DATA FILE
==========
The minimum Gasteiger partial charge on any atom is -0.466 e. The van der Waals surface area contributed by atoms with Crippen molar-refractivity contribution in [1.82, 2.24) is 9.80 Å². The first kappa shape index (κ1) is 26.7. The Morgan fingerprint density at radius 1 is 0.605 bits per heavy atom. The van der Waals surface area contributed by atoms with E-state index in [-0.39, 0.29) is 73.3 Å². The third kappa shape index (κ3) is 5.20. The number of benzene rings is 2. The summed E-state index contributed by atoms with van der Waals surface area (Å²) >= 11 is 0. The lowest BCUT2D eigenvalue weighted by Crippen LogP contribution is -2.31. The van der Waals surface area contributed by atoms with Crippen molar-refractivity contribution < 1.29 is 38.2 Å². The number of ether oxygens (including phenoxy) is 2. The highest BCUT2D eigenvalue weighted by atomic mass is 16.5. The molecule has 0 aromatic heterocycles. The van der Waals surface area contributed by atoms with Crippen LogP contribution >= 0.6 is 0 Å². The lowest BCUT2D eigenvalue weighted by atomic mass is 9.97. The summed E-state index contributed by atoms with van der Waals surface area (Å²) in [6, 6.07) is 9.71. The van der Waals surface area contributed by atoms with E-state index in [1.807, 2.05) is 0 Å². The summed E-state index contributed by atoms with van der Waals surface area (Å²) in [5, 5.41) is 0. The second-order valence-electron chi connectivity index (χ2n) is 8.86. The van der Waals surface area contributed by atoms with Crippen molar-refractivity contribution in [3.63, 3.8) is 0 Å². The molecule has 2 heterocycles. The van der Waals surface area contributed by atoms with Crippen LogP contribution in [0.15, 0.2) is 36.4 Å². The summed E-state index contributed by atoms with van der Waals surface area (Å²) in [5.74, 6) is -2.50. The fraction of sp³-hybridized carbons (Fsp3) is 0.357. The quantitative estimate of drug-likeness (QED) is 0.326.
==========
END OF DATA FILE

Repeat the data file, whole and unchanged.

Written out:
The minimum Gasteiger partial charge on any atom is -0.466 e. The van der Waals surface area contributed by atoms with Crippen molar-refractivity contribution in [1.82, 2.24) is 9.80 Å². The first kappa shape index (κ1) is 26.7. The Morgan fingerprint density at radius 1 is 0.605 bits per heavy atom. The van der Waals surface area contributed by atoms with E-state index in [-0.39, 0.29) is 73.3 Å². The third kappa shape index (κ3) is 5.20. The number of benzene rings is 2. The summed E-state index contributed by atoms with van der Waals surface area (Å²) >= 11 is 0. The lowest BCUT2D eigenvalue weighted by Crippen LogP contribution is -2.31. The van der Waals surface area contributed by atoms with Crippen molar-refractivity contribution < 1.29 is 38.2 Å². The number of ether oxygens (including phenoxy) is 2. The highest BCUT2D eigenvalue weighted by atomic mass is 16.5. The molecule has 0 aromatic heterocycles. The van der Waals surface area contributed by atoms with Crippen LogP contribution >= 0.6 is 0 Å². The lowest BCUT2D eigenvalue weighted by atomic mass is 9.97. The summed E-state index contributed by atoms with van der Waals surface area (Å²) in [6, 6.07) is 9.71. The van der Waals surface area contributed by atoms with E-state index in [1.807, 2.05) is 0 Å². The summed E-state index contributed by atoms with van der Waals surface area (Å²) in [5, 5.41) is 0. The second-order valence-electron chi connectivity index (χ2n) is 8.86. The van der Waals surface area contributed by atoms with Crippen molar-refractivity contribution in [3.63, 3.8) is 0 Å². The molecule has 2 heterocycles. The van der Waals surface area contributed by atoms with Crippen LogP contribution in [0.15, 0.2) is 36.4 Å². The summed E-state index contributed by atoms with van der Waals surface area (Å²) in [5.74, 6) is -2.50. The fraction of sp³-hybridized carbons (Fsp3) is 0.357. The quantitative estimate of drug-likeness (QED) is 0.326.